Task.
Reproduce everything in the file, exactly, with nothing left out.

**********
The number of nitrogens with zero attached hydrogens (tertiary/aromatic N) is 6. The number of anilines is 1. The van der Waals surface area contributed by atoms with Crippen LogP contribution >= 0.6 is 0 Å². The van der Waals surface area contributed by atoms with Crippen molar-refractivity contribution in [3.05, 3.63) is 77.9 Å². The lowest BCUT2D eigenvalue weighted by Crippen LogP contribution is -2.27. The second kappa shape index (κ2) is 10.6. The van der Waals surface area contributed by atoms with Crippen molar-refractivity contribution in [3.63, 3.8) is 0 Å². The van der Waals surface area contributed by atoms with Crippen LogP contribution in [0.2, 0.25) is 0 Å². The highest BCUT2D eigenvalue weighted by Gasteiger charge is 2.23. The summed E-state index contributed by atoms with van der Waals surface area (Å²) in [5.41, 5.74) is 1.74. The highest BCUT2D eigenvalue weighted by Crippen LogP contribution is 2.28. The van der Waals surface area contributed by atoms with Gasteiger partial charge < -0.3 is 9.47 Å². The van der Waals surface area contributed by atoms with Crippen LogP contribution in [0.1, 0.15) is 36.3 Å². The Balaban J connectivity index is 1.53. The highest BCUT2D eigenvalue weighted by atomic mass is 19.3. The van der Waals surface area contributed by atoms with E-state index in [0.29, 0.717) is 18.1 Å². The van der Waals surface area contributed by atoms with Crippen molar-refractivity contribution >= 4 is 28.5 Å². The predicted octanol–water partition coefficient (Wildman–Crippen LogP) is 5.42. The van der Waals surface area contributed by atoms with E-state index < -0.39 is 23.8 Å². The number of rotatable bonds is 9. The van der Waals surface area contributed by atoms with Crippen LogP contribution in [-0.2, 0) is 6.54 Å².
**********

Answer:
The number of nitrogens with zero attached hydrogens (tertiary/aromatic N) is 6. The number of anilines is 1. The van der Waals surface area contributed by atoms with Crippen LogP contribution >= 0.6 is 0 Å². The van der Waals surface area contributed by atoms with Crippen molar-refractivity contribution in [3.05, 3.63) is 77.9 Å². The lowest BCUT2D eigenvalue weighted by Crippen LogP contribution is -2.27. The second kappa shape index (κ2) is 10.6. The van der Waals surface area contributed by atoms with Crippen molar-refractivity contribution in [3.63, 3.8) is 0 Å². The van der Waals surface area contributed by atoms with Crippen LogP contribution in [0.2, 0.25) is 0 Å². The highest BCUT2D eigenvalue weighted by Gasteiger charge is 2.23. The summed E-state index contributed by atoms with van der Waals surface area (Å²) in [5.41, 5.74) is 1.74. The highest BCUT2D eigenvalue weighted by Crippen LogP contribution is 2.28. The van der Waals surface area contributed by atoms with Gasteiger partial charge < -0.3 is 9.47 Å². The van der Waals surface area contributed by atoms with Crippen LogP contribution in [0.1, 0.15) is 36.3 Å². The Balaban J connectivity index is 1.53. The highest BCUT2D eigenvalue weighted by atomic mass is 19.3. The van der Waals surface area contributed by atoms with E-state index in [0.29, 0.717) is 18.1 Å². The van der Waals surface area contributed by atoms with Crippen molar-refractivity contribution >= 4 is 28.5 Å². The predicted octanol–water partition coefficient (Wildman–Crippen LogP) is 5.42. The van der Waals surface area contributed by atoms with E-state index < -0.39 is 23.8 Å². The number of rotatable bonds is 9. The van der Waals surface area contributed by atoms with Crippen LogP contribution in [-0.2, 0) is 6.54 Å².